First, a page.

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https://ntp.niehs.nih.gov/go/immi20407abs

Abstract for I20407 and I20710

Range-Finding Report on the Immunotoxicity of C60 Fullerene in Female Wistar Han Rats

CASRN: 99685-96-8
Chemical Formula: C60
Molecular Weight: 720.66
Report Date: November 2012

Abstract

The following abstract presents results of a study conducted by a contract laboratory for the National Toxicology Program. The findings have not been peer reviewed and were not evaluated in accordance with the levels of evidence criteria established by NTP in March 2009. The findings and conclusions for this study should not be construed to represent the views of the NTP or the U.S. Government.

The in-life phase of the study was conducted at Battelle Northwest (Battelle), Richland, WA, under Battelle Protocol Nos. 20407-01 and 20701-01 as a part of National Toxicology Program Contract No. N01-ES-45517. At the request of the Project Officer, an immunotoxicological evaluation was conducted at Virginia Commonwealth University, Richmond, Virginia, under NTP Contract No. N01-ES-55538. The Study Director for the immunotoxicological evaluation phase of the study was Kimber L. White, Jr., Ph.D., while Tai L. Guo, Ph.D., DABT, served as the Assistant Study Director.

The objective of the study was to determine the potential effects of C60 Fullerene (Chemical Abstracts Service [CAS] #99685-96-8) on the immune system of female Wistar Han rats when administered for 13-weeks by nose only inhalation. In evaluating the effects of C60 on the immune response, two particle sizes were evaluated. The larger particle size, 1.0 µm diameter C60 was evaluated at three concentrations (2, 15, and 30 mg/m3). The smaller particle size, 0.05 µm diameter C60, was evaluated at two concentrations (0.5 and 2 mg/m3). These smaller particles meet the criteria of being "nanoparticles," which are defined as particles with a length in at least one dimension ranging between 1 and 100 nm. The study consisted of two cohorts. Cohort 1 was used to conduct the Antibody-Forming Cell assay, for which the animals were immunized with sheep erythrocytes, a T-dependent antigen. After immunization, the animals in Cohort 1 were evaluated for their antigen-specific antibody responses to sRBC. Animals in Cohort 2 were not immunized and were used in the following immunotoxicological assays: splenocyte phenotyping, anti-CD3 mediated proliferation assay, the natural killer cell assay, mediastinal lymph node cell differentials, bronchoalveolar lavage cell differentials, and BAL fluid cytokine levels. On the day of study termination, spleens, mediastinal lymph nodes, and BAL cells were placed in tubes containing media, placed on crushed ice, and shipped to VCU in Richmond, VA, for immunoassay evaluations on the following day. The collected BAL fluid was frozen and shipped separately on dry ice to VCU, where it was maintained at -70° C until evaluated. Upon receipt, it was determined that the mediastinal lymph nodes were unusable for immunotoxicological evaluation because of contamination with other tissues. No other significant protocol or standard operating procedure deviations occurred during the study that affected the quality of the data and the ability to interpret the data with respect to the immunotoxicology of C60.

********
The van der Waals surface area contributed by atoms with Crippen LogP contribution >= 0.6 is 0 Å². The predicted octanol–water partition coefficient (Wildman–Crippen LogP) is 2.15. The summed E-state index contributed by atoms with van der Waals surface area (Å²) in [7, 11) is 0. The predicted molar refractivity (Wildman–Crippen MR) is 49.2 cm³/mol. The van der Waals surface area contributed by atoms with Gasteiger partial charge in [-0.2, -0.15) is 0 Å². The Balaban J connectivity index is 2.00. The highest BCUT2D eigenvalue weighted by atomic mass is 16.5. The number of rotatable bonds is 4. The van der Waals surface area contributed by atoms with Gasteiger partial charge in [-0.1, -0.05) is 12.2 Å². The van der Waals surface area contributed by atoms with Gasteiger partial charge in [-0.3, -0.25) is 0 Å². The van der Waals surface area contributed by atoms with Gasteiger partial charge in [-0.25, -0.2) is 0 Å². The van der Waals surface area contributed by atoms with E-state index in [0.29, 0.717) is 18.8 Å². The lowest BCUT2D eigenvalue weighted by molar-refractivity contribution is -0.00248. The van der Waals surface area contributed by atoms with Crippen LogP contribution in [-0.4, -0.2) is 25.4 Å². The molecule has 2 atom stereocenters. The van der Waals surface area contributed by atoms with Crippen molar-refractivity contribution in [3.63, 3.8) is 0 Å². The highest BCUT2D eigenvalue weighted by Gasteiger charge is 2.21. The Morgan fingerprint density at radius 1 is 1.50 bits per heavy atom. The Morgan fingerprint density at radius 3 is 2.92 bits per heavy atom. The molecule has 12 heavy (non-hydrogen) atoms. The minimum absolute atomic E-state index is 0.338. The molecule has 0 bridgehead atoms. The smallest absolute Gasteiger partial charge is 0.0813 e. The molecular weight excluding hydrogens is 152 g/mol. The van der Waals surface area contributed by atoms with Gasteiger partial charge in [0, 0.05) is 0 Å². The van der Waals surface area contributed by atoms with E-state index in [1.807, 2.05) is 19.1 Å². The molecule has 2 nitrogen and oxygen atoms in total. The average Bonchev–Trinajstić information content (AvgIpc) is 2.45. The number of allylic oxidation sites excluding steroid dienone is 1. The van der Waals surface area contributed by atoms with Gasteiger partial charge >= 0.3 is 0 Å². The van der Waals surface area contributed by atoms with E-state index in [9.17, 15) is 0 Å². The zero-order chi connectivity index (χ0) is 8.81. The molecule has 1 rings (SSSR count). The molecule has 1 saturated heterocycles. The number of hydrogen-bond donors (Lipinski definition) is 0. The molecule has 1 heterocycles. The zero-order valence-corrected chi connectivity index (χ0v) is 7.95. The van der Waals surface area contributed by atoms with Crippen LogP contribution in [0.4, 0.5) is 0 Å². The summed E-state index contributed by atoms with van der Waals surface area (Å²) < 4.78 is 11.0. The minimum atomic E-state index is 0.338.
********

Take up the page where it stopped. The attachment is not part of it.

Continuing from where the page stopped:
For the immunology parameters evaluated for the 1.0 µm C60 (Battelle Protocol 20701-01), no statistically significant effects were observed in any of the immunological assays evaluated, including the AFC assay, splenic phenotypic analysis, anti-CD3 mediated proliferation, NK cell activity, or BAL fluid cytokine levels. The only exceptions were a significant increase in BAL neutrophils at the 30 mg/m3 dose, significant decreases in BAL macrophages at all doses, and a significant increase in the level of MCP-1 in the BAL fluid, which was observed in the 30 mg/m3 exposure group in both the neat and the concentrated samples. An increase was observed in the 15 and 30 mg/m3 dose groups for IL-1 in the concentrated samples but not the neat samples. However, because IL-1 concentrations were near the limit of quantification and because they were lower in the concentrated samples than in the neat samples, these results are difficult to interpret.

For the immunology parameters evaluated for the 0.05 µm size (nanoparticle) C60 (Battelle Protocol No. 20407-01), similar to the results observed with the larger C60 particles, exposure to 0.05 µm C60 did not significantly affect any of the immunotoxicological parameters evaluated, as compared to the control group. The only exceptions were statistically significant decreases in BAL macrophages at all dose levels, and an increase in both spleen weight and spleen cell number at the 2 mg/m3 level in Cohort 1 (i.e., the immunized animals used in the plaque assay). Spleen weight and spleen cell numbers were not statistically different from the control group in the Cohort 2 group (i.e., the non-immunized animals).

In conclusion, under the experimental conditions of this study, C60 had minimal effects on the various components of the immune system examined, including innate immunity, humoral immunity, and cell-mediated immunity, when administered by nose only inhalation for 13 weeks to female Wistar Han rats. Furthermore, the size of the C60 particle administered did not affect the results, since neither the micron size particles (1.0 µm) nor the nanoparticles (0.05 µm) produced significant effects on the immune system. While exposure by the inhalation route to C60 did produce significant effects in the BAL fluid (i.e., decreases in macrophages for both the 0.05 µm and 1.0 µm particle sizes, and increases in neutrophils and the inflammatory cytokines IL-1 and MCP-1 for the 1.0 µm C60), the systemic immune response was unaffected by C60 exposure.